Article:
What Are The Odds

By: Bob Trihy
By: Bob Trihy

A planned trip to to the Outer Banks has a collision course with a Nor'easter, courtesy of the remnants of Ida.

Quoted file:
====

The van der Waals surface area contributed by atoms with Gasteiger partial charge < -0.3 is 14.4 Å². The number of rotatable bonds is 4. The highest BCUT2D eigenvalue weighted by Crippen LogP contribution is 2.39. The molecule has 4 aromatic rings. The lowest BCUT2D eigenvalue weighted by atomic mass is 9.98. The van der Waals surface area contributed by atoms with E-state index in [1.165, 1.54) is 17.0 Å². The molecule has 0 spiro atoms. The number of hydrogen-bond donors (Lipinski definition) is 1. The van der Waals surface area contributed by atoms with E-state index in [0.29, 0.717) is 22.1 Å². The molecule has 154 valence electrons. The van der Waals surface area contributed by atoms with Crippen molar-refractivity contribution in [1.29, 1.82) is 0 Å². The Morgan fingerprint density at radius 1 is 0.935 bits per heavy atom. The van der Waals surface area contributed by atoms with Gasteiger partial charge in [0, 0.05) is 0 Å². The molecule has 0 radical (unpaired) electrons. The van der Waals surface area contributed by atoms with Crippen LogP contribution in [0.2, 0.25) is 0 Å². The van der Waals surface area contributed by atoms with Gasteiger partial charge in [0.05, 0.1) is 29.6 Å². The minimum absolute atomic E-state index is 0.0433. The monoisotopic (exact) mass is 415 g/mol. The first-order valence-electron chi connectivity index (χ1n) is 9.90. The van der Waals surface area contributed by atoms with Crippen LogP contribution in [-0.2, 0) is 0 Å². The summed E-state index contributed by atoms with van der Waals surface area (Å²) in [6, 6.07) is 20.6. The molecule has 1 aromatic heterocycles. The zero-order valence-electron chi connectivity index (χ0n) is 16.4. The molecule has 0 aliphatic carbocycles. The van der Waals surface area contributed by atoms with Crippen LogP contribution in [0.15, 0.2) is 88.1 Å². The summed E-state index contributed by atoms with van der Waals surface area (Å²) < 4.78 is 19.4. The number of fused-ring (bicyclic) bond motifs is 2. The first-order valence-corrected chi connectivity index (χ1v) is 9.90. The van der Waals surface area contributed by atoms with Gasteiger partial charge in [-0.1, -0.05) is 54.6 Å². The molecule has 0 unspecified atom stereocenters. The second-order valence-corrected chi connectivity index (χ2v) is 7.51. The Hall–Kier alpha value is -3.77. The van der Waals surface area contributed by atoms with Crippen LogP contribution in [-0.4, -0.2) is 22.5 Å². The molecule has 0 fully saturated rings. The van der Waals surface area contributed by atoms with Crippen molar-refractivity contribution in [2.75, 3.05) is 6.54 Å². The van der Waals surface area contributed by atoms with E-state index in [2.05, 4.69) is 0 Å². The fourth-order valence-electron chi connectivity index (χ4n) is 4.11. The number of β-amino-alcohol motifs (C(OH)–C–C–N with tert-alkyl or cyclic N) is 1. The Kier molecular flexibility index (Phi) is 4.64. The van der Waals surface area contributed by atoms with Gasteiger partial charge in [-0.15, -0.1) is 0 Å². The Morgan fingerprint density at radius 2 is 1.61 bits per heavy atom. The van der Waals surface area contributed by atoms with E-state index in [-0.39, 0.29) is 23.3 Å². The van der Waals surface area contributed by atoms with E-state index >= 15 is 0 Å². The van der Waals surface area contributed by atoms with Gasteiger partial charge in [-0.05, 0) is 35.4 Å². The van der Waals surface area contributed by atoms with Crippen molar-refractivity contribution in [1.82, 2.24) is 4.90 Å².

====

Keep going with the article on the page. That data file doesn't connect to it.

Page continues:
As I plan a trip a few weeks ago to Nags Head on the Outer Banks, for the 11th through the 13th of November, so does the nor'easter of the the 2009 Hurricane season. What are the odds of that. I was asking some colleagues if I should venture out there for this storm. And without hesitation they said definitely, you never know when you can witness a storm of this magnitude again. So with anxious excitement I headed out to the Outer Banks, via Elizabeth City. It was already beginning to pick up Wednesday morning, with rain and increasing northeast winds. By the time we arrived to our location, the nor'easter was already kicking in with increasing rain and wind. Being located near the Nags Head pier and just behind the dunes on Beach Road, we we're exposed to the full force of this storm. And it started rocking Wednesday night, with strong winds buffeting our place. Peak wind gusts had to be at least 50 mph, as the house started to creak and move with the full force of the wind. All the time there was a thunderous roar. At times I couldn't figure out if the thunderous sound was the torrential rain, strong winds, or the roar of the sea. Maybe all of the above. The creepiest part of the storm was the high tide at 3:30 pm on Thursday. In a ten minute period we experienced two cracks of lightning and thunder, the emergence of the sun for a couple of minutes shining on a huge angry sea, eerie to say the least. But that wasn't the end of it. A tremendous downpour followed. My girlfriend wanted to see a rainbow, and that appeared after the ten minutes of weirdness.The worst of this storm came with the 4:30 am high tide Friday morning, that proved to be the most devastating. I awoke to a sea of water outside my window. Luckily it was only the side street that was flooded, and not the entire street. That was a different story 2 miles north of us where the ocean had it's way with low lying areas. Near the Nags Head pier, the ocean washed into the parking lot with chunks of wood, and a chunk of dune missing too. Although it was nasty on Friday, the worst of it was winding down. I guess the next time I make travel plans, I'll try to avoid a storm conflict. The odds are slim. I think.

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